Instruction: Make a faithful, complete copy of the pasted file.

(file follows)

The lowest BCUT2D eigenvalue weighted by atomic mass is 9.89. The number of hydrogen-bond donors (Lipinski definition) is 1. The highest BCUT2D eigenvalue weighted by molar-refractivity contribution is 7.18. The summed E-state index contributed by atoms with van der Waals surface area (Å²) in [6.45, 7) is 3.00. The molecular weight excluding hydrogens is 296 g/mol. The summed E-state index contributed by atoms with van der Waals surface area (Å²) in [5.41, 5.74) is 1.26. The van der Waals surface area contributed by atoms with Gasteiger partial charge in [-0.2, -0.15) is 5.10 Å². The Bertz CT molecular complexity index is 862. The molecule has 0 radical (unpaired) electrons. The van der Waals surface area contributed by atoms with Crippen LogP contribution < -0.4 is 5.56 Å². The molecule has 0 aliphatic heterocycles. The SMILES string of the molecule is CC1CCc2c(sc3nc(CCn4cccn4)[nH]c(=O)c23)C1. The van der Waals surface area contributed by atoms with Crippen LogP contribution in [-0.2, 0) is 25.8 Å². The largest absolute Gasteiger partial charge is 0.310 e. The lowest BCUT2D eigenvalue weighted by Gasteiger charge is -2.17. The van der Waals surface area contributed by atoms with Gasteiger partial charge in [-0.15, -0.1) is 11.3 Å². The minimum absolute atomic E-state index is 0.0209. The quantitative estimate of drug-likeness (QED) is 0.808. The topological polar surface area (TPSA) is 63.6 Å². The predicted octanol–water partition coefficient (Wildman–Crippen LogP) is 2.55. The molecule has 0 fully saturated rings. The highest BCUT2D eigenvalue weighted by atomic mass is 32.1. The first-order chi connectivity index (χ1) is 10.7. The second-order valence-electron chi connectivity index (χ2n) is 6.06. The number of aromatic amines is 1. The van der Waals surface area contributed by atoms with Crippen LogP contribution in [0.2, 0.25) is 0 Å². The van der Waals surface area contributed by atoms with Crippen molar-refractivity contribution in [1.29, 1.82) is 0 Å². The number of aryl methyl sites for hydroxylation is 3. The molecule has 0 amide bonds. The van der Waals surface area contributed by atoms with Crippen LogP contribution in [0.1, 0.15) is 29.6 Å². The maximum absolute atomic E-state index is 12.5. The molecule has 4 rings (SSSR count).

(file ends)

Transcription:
The lowest BCUT2D eigenvalue weighted by atomic mass is 9.89. The number of hydrogen-bond donors (Lipinski definition) is 1. The highest BCUT2D eigenvalue weighted by molar-refractivity contribution is 7.18. The summed E-state index contributed by atoms with van der Waals surface area (Å²) in [6.45, 7) is 3.00. The molecular weight excluding hydrogens is 296 g/mol. The summed E-state index contributed by atoms with van der Waals surface area (Å²) in [5.41, 5.74) is 1.26. The van der Waals surface area contributed by atoms with Gasteiger partial charge in [-0.2, -0.15) is 5.10 Å². The Bertz CT molecular complexity index is 862. The molecule has 0 radical (unpaired) electrons. The van der Waals surface area contributed by atoms with Crippen LogP contribution < -0.4 is 5.56 Å². The molecule has 0 aliphatic heterocycles. The SMILES string of the molecule is CC1CCc2c(sc3nc(CCn4cccn4)[nH]c(=O)c23)C1. The van der Waals surface area contributed by atoms with Crippen LogP contribution in [-0.2, 0) is 25.8 Å². The largest absolute Gasteiger partial charge is 0.310 e. The lowest BCUT2D eigenvalue weighted by Gasteiger charge is -2.17. The van der Waals surface area contributed by atoms with Gasteiger partial charge in [-0.15, -0.1) is 11.3 Å². The minimum absolute atomic E-state index is 0.0209. The quantitative estimate of drug-likeness (QED) is 0.808. The topological polar surface area (TPSA) is 63.6 Å². The predicted octanol–water partition coefficient (Wildman–Crippen LogP) is 2.55. The molecule has 0 fully saturated rings. The highest BCUT2D eigenvalue weighted by atomic mass is 32.1. The first-order chi connectivity index (χ1) is 10.7. The second-order valence-electron chi connectivity index (χ2n) is 6.06. The number of aromatic amines is 1. The van der Waals surface area contributed by atoms with Crippen LogP contribution in [0.2, 0.25) is 0 Å². The van der Waals surface area contributed by atoms with Crippen molar-refractivity contribution in [1.29, 1.82) is 0 Å². The number of aryl methyl sites for hydroxylation is 3. The molecule has 0 amide bonds. The van der Waals surface area contributed by atoms with Crippen LogP contribution in [0.1, 0.15) is 29.6 Å². The maximum absolute atomic E-state index is 12.5. The molecule has 4 rings (SSSR count).